There’s been a lot of media publicity recently about how sugar is “evil”, and that sugar is responsible for weight gain, not fats etc..
Let’s clear this up:
Your body does use sugar for energy. However, it really matters what form the sugar is in as far as health impacts on your body. Simple sugars (glucose, fructose, lactose, sucrose etc) offer very little nutritional value and will rapidly raise your blood sugar levels causing a rapid insulin response.
Without having to get into too much detail, repetitive cycles of this puts stress on your insulin system, all organs, circulatory system, digestive system, nervous system etc. This is the main cause of type 2 diabetes.
Consuming lower GI carbohydrates (also sugar but in a different form) doesn’t have the same sorts of negative health consequences.
Modern science has stated: High sugar diets can lead to, and have been directly linked with:
Body fat gain
Chronic fatigue syndromes
Chronic inflammatory disorders
Decreased concentration and mental focus
Poor gut health
So how much should you have per day?
The American heart association now recommends a maximum of 6 tea spoons (24g) per day for females, 9 teaspoons for males (36g)
Recently its been reported the average Australian diet consists of 30- 40 teaspoons of sugar per day… 160g!
Think you’re doing ok?
I encourage everyone to track how much sugar they eating for an average day and see how you compare. Include all drinks.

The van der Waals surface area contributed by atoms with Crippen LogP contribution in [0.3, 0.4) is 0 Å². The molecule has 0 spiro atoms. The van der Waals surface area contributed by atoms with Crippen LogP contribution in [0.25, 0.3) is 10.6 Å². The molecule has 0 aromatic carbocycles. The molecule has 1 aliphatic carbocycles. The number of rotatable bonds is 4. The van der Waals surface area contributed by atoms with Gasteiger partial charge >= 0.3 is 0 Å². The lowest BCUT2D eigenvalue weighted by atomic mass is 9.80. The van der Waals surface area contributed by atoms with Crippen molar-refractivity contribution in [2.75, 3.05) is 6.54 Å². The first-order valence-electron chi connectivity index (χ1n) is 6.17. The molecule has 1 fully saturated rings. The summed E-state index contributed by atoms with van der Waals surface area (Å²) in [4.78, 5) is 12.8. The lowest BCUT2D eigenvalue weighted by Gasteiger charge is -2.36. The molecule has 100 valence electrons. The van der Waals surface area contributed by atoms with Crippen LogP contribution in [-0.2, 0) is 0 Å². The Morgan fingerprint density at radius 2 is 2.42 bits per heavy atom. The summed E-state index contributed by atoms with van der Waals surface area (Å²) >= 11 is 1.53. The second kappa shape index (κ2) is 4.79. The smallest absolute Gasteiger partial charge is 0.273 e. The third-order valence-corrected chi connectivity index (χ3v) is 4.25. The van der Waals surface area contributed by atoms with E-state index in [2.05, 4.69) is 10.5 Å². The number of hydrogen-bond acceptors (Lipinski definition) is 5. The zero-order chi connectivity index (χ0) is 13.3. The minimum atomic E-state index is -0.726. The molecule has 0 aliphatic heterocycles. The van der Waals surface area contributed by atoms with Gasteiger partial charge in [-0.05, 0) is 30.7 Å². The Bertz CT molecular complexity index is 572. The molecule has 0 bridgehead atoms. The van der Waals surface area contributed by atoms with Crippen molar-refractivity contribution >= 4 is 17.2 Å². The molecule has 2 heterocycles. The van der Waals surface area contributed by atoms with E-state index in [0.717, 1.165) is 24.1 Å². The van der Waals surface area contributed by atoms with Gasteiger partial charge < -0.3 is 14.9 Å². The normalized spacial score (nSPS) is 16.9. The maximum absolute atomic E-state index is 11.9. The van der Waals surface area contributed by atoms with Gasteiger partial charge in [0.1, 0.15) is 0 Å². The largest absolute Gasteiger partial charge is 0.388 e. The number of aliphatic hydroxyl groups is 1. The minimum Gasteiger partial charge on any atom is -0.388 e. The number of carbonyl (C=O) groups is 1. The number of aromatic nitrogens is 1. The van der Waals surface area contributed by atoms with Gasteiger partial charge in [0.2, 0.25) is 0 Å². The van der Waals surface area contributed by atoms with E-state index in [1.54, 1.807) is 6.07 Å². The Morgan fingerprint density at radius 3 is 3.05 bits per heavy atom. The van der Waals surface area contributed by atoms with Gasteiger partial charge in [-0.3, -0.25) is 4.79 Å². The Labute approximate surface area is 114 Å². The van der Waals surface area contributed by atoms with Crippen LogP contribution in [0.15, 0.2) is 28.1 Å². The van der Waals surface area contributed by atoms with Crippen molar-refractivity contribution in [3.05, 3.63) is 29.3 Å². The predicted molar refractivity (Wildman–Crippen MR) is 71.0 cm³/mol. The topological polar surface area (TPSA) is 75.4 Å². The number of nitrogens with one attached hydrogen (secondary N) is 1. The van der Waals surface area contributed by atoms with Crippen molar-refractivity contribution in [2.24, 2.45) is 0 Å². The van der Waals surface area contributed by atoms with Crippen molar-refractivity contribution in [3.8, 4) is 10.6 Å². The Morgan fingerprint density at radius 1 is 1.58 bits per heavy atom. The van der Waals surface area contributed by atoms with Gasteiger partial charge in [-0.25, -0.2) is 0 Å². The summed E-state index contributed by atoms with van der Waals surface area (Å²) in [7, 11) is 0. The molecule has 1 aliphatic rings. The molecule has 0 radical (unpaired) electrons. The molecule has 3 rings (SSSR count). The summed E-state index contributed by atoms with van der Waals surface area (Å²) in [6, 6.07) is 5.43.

Also bear in mind if you want to decrease body fat and weight then really you need to be below this average number.
Most of us are aware of the obvious foods to be avoiding and limiting, soft drinks, cakes, sweets, and biscuits but there are lots of hidden sugars in foods that are marketed as being “healthy”:
Some foods to be aware of: (amounts are averages only)
Yogurt – 20-40g of sugar per small tub
Canned soup – 20g
Muesli bars – 15 -30g per bar
Bread – 4g per slice
Sauces – 4- 8g per serving
Fruit juice – 20g per glass
Cereal – 15-30g per serving
Dried fruit – 60 -80g per 100g
It’s always good to focus on the positives! – The positives of a low sugar diet include:
- More energy
- Better sleep
- Better hormonal patterns
- Healthy weight and body fat percentage
- Improved mental functioning
- Improved concentration levels
- Reduced underlying inflammation in the body
- Improved gut health
- Less pain
- Better moods
If you are interested in more info we can refer you to a fantastic Dietitian on location with us, Steph from OnPoint Nutrition, or come in and see one of our Senior Physiotherapists, David, that is a qualified personal trainer and Nutritional Therapist for a holistic lifestyle and fitness consultation. This includes a detailed history assessment, specific nutrition and exercise recommendations and a structured plan to help you achieve your goal.